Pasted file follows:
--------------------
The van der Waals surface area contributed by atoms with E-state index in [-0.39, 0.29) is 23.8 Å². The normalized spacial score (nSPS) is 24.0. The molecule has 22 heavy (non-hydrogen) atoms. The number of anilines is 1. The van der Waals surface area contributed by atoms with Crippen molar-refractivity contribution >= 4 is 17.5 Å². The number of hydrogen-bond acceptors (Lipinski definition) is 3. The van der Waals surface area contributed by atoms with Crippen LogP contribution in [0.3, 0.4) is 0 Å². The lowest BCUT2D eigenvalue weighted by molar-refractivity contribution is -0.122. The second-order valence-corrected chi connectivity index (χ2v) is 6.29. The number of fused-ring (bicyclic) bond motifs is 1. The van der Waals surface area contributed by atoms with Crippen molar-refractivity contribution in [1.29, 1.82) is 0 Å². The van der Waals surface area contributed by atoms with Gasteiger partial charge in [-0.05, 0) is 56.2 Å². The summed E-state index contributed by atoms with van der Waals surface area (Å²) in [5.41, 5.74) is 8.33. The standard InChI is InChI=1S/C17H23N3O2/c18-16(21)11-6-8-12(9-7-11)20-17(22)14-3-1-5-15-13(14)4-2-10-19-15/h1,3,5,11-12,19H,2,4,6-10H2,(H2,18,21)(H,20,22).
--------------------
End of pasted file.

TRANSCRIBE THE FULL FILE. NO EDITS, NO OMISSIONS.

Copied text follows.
The van der Waals surface area contributed by atoms with E-state index in [-0.39, 0.29) is 23.8 Å². The normalized spacial score (nSPS) is 24.0. The molecule has 22 heavy (non-hydrogen) atoms. The number of anilines is 1. The van der Waals surface area contributed by atoms with Crippen molar-refractivity contribution >= 4 is 17.5 Å². The number of hydrogen-bond acceptors (Lipinski definition) is 3. The van der Waals surface area contributed by atoms with Crippen LogP contribution in [0.3, 0.4) is 0 Å². The lowest BCUT2D eigenvalue weighted by molar-refractivity contribution is -0.122. The second-order valence-corrected chi connectivity index (χ2v) is 6.29. The number of fused-ring (bicyclic) bond motifs is 1. The van der Waals surface area contributed by atoms with Crippen molar-refractivity contribution in [1.29, 1.82) is 0 Å². The van der Waals surface area contributed by atoms with Gasteiger partial charge in [-0.05, 0) is 56.2 Å². The summed E-state index contributed by atoms with van der Waals surface area (Å²) in [5.41, 5.74) is 8.33. The standard InChI is InChI=1S/C17H23N3O2/c18-16(21)11-6-8-12(9-7-11)20-17(22)14-3-1-5-15-13(14)4-2-10-19-15/h1,3,5,11-12,19H,2,4,6-10H2,(H2,18,21)(H,20,22).